FACTOID # 6: Michigan is ranked 22nd in land area, but since 41.27% of the state is composed of water, it jumps to 11th place in total area.
 Home   Encyclopedia   Statistics   States A-Z   Flags   Maps   FAQ   About 


FACTS & STATISTICS    Advanced view

Search encyclopedia, statistics and forums:



(* = Graphable)



Encyclopedia > Lord High Constable
Jump to: navigation, search

The Lord High Constable of England is the seventh of the Great Officers of State, ranking beneath the Lord Great Chamberlain and above the Earl Marshal. His office is now called out of abeyance for coronations alone (and theoretically for trials by combat). The Lord High Constable was originally the commander of the royal armies and the Master of the Horse. He was also, in conjunction with the Earl Marshal, president of the Court of Chivalry or Court of Honour. In feudal times, martial law was administered in the court of the Lord High Constable. The constableship was granted as a grand serjeanty with the Earldom of Hereford by the Empress Matilda to Milo de Gloucester, and was carried by his heiress to the Bohuns, Earls of Hereford and Essex. Through a coheiress of the Bohuns it descended to the Staffords, Dukes of Buckingham; and on the attainder of Edward Stafford, 3rd Duke of Buckingham, in the reign of King Henry VIII it became merged in the crown. The Lacys and Verduns were hereditary constables of Ireland from the 12th to the 14th century; and the Hays, Earls of Erroll, have been hereditary Lord High Constables of Scotland from early in the 14th century. In the United Kingdom, the Great Officers of State are officers who either inherit their positions or are appointed by the Crown, and exercise certain ceremonial functions. ... The Lord Great Chamberlain of England is the sixth of the Great Officers of State, ranking beneath the Lord Privy Seal and above the Lord High Constable. ... Earl Marschal (or Marischal) is an ancient chivalric title used separately in England, Scotland and Ireland. ... FISH ... The Judicial Duel. ... Jump to: navigation, search A Constable is a person holding a particular office, most commonly that of law-enforcement. ... Jump to: navigation, search The Master of the Horse was (and in some cases, is) a historical position of varying importance in several European nations. ... Earl Marschal (or Marischal) is an ancient chivalric title used separately in England, Scotland and Ireland. ... Empress Matilda (February 1102 – September 10, 1167) is the title by which Matilda, daughter and dispossessed heir of King Henry I of England and his wife Matilda of Scotland (herself daughter of Malcolm III Canmore and St. ... The titles Marquess and Duke of Buckingham have been created several times in the peerages of England, Great Britain, and the United Kingdom. ... Jump to: navigation, search Henry VIII (28 June 1491 – 28 January 1547) was King of England and Lord of Ireland (later King of Ireland) from 22 April 1509 until his death. ... The title Earl of Erroll is an ancient one in the Peerage of Scotland. ... Edward, who served under Alexander I and David I is called chief of Davids knights (princeps militae), but the exact nature of the Constables military role in the 12th century is unclear. ...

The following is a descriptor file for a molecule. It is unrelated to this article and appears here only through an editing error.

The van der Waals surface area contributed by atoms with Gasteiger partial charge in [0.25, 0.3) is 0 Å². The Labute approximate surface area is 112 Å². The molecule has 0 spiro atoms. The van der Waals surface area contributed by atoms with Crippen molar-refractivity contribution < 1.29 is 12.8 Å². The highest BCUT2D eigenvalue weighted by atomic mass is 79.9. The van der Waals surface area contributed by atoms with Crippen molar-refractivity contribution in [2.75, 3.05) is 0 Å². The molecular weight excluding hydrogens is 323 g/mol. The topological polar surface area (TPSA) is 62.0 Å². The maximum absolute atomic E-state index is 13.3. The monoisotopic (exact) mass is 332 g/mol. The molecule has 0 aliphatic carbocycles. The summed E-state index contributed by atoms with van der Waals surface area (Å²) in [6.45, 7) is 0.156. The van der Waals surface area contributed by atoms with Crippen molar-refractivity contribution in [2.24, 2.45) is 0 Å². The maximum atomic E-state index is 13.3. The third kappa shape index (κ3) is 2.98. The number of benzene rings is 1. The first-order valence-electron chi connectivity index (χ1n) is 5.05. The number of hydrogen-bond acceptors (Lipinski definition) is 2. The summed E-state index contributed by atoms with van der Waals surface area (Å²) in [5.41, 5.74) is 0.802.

Lord High Constables of England, 1139-1521

At this point, the office merged in the crown and was revived for only coronations. It was held at coronations by the following individuals: Humphrey de Bohun was the name of a number of men in medieval England, all members of a prominent noble family. ... Henry de Bohun, 1st Earl of Hereford (1176 - 1220) was an English nobleman. ... Humphrey de Bohun (1208-September 24, 1275) was 2nd Earl of Hereford and 1st Earl of Essex, as well as Constable of England. ... Humphrey de Bohun, 7th Baron de Bohun and 3rd Earl of Hereford (1249 - December 31, 1297) was one of several noblemen of the same name to have held the earldom of Hereford, and a key figure in the Norman conquest of Wales. ... Jump to: navigation, search Humphrey de Bohun, 4th Earl of Hereford (1276 – March 16, 1322) was a member of an important Norman family of the Welsh Marches. ... John de Bohun, 5th Earl of Hereford (1307-1336) ... Humphrey de Bohun (1331-1361) was the 6th Earl of Hereford. ... Humphrey de Bohun, 7th Earl of Hereford, 6th Earl of Essex and 2nd Earl of Northampton (1342 – 1373) was an important English noble during the reign of King Edward III of England. ... Thomas of Woodstock, 1st Duke of Gloucester (January 7, 1355 - September 8 (or 9), 1397) was the thirteenth and youngest child of King Edward III of England and Queen Philippa. ... Humphrey Stafford, 1st Duke of Buckingham (1402 – July 10, 1460) was best-known as a military commander in the Hundred Years War and in the Wars of the Roses. ... Henry Stafford Henry Stafford, 2nd Duke of Buckingham (4 September 1454–2 November 1483) played a major role in Richard III of Englands rise and fall. ... Thomas Stanley, 1st Earl of Derby Thomas Stanley, 1st Earl of Derby (1435 - 1504), an English nobleman, inherited his fathers titles, including that of king of the Isle of Man, in 1459. ... Arms of the 3rd Duke of Buckingham Edward Stafford, 3rd Duke of Buckingham (February 3, 1477/8–May 17, 1521) was an English nobleman. ...



Share your thoughts, questions and commentary here
Your name
Your comments

Want to know more?
Search encyclopedia, statistics and forums:


Press Releases |  Feeds | Contact
The Wikipedia article included on this page is licensed under the GFDL.
Images may be subject to relevant owners' copyright.
All other elements are (c) copyright NationMaster.com 2003-5. All Rights Reserved.
Usage implies agreement with terms, 1022, m